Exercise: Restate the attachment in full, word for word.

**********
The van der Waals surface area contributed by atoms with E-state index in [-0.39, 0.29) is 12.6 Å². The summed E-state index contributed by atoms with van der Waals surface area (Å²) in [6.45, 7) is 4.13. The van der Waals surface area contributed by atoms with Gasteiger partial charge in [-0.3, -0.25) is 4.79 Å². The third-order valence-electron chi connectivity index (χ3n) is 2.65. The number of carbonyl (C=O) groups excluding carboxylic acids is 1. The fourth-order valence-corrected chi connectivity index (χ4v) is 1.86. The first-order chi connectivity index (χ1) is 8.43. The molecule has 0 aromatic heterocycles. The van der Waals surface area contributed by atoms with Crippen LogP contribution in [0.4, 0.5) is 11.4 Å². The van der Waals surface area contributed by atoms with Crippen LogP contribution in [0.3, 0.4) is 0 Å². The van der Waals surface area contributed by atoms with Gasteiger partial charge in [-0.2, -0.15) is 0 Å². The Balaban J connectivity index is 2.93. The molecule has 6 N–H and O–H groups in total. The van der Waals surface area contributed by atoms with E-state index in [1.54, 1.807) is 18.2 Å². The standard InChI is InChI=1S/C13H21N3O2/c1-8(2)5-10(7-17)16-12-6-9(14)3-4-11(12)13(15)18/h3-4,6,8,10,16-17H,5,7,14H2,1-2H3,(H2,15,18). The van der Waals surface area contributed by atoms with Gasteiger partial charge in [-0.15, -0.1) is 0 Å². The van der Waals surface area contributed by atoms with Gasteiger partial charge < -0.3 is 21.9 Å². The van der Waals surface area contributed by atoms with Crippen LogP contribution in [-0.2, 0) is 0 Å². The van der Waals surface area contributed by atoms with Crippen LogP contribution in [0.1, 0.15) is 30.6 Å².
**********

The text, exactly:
The van der Waals surface area contributed by atoms with E-state index in [-0.39, 0.29) is 12.6 Å². The summed E-state index contributed by atoms with van der Waals surface area (Å²) in [6.45, 7) is 4.13. The van der Waals surface area contributed by atoms with Gasteiger partial charge in [-0.3, -0.25) is 4.79 Å². The third-order valence-electron chi connectivity index (χ3n) is 2.65. The number of carbonyl (C=O) groups excluding carboxylic acids is 1. The fourth-order valence-corrected chi connectivity index (χ4v) is 1.86. The first-order chi connectivity index (χ1) is 8.43. The molecule has 0 aromatic heterocycles. The van der Waals surface area contributed by atoms with Crippen LogP contribution in [0.4, 0.5) is 11.4 Å². The van der Waals surface area contributed by atoms with Crippen LogP contribution in [0.3, 0.4) is 0 Å². The van der Waals surface area contributed by atoms with Gasteiger partial charge in [-0.2, -0.15) is 0 Å². The Balaban J connectivity index is 2.93. The molecule has 6 N–H and O–H groups in total. The van der Waals surface area contributed by atoms with E-state index in [1.54, 1.807) is 18.2 Å². The standard InChI is InChI=1S/C13H21N3O2/c1-8(2)5-10(7-17)16-12-6-9(14)3-4-11(12)13(15)18/h3-4,6,8,10,16-17H,5,7,14H2,1-2H3,(H2,15,18). The van der Waals surface area contributed by atoms with Gasteiger partial charge in [-0.15, -0.1) is 0 Å². The van der Waals surface area contributed by atoms with Gasteiger partial charge < -0.3 is 21.9 Å². The van der Waals surface area contributed by atoms with Crippen LogP contribution in [-0.2, 0) is 0 Å². The van der Waals surface area contributed by atoms with Crippen LogP contribution in [0.1, 0.15) is 30.6 Å².